• With overwhelming anxiety, you may have a tendency to isolate yourself more. While quiet alone time can be good, this might also be isolating your partner, or dividing you both further as your partner gets out and you stay home more.
  • You rely on your partner for comfort and support, and you end up feeling guilty for doing that.
  • Your relationship is lacking intimacy, whether it’s physical intimacy (sex, foreplay, cuddling…) or emotional intimacy (deep conversations, connection). Maybe anxiety keeps you from initiating sexual intimacy, or accepting your partner’s initiation.

Those are just a few big signs to be on the lookout for. Remember, neither of you are at fault for this. But it’s still important to recognize how anxiety impacts your relationship, so you can both work together to create new ways of combating the anxiety and gaining support and comfort in your relationship.

Now that you have a better idea of what anxiety might be doing in your relationship, you can work on making some changes.

Focus on these 5 ways that you and your partner can combat anxiety, improve the quality of your relationship, and grow closer together every day.


When you catch anxiety creeping its way into every nook and cranny of your mind and your relationship, take note of this. Both of you want to be able to build awareness of when the issue is coming from anxiety and not from either one of you. Is this a realistic thought popping up, or an anxious thought? Is it pushing you toward growth, or holding you back?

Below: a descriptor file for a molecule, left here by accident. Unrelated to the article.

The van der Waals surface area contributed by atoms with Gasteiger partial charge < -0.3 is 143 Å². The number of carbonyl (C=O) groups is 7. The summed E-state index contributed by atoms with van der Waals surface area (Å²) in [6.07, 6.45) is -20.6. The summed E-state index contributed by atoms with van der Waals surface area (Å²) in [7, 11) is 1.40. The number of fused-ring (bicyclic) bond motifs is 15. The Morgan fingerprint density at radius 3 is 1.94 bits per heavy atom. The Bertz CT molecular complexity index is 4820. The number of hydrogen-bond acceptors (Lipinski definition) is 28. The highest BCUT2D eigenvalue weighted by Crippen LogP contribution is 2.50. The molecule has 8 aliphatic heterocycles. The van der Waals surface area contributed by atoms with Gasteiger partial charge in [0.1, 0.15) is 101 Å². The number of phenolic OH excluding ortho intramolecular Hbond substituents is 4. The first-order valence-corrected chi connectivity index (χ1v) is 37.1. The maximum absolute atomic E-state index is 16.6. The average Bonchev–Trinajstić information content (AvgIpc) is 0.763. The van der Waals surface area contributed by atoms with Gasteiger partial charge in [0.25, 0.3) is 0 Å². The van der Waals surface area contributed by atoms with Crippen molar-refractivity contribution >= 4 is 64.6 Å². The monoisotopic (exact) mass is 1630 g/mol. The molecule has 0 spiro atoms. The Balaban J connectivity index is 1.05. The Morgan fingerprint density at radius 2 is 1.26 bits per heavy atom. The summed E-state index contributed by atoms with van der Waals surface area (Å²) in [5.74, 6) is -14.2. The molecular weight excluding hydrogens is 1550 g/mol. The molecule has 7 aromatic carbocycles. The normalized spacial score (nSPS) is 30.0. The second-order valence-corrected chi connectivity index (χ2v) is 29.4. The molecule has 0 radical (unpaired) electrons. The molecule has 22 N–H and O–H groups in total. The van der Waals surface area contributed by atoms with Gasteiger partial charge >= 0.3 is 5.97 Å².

Accept that you can’t control everything. When you recognize that some things (whether specific things your partner does or typical daily issues you face) are out of your control, you can begin to stop anxiety from running wild in your mind. (You know, how your partner didn’t read your mind about you wanting the dishes done before you got home).


Try to be open and vulnerable in how you share your thoughts, feelings, and needs. Let your partner know the root of what’s going on for you. They may typically hear your frustrations, and they might forget there’s oftentimes fear and worry that create those frustrations. Along with sharing, work to hear them when they share with openness and vulnerability as well.

Create safety:

Find ways to implement small, routine actions each day that help you increase the security and connection in your relationship. Spend 5 minutes each day talking with each other and asking how you can each support each other more. Share with your partner how you appreciate something they did that day. Maybe they need to know exactly how they can help you overcome anxiety.

Celebrate the positives:

Pay attention to when you both can recognize anxiety for what it is and you are able to stop it from putting you in that awful pattern of frustration and disconnection. Talk about what you each did that helped keep you both calm and connected. Celebrate this win!

Anxiety in one or both partners can oftentimes make it incredibly difficult to have quality time and connection in your relationship.

It’s normal for this to be challenging, so if you feel like you and your partner could use some extra help, don’t hesitate to bring the anxiety into couples therapy. You may feel like it’s only your issue to deal with, but that isn’t the case. Anxiety and your relationship are woven together, impacting each other at each step. Together we can pick apart the pieces and form a connection between you and your partner that gives you the security, trust, and comfort you both need.

If you’re interested in couples therapy, feel free to go to my couples therapy page for more information on getting started.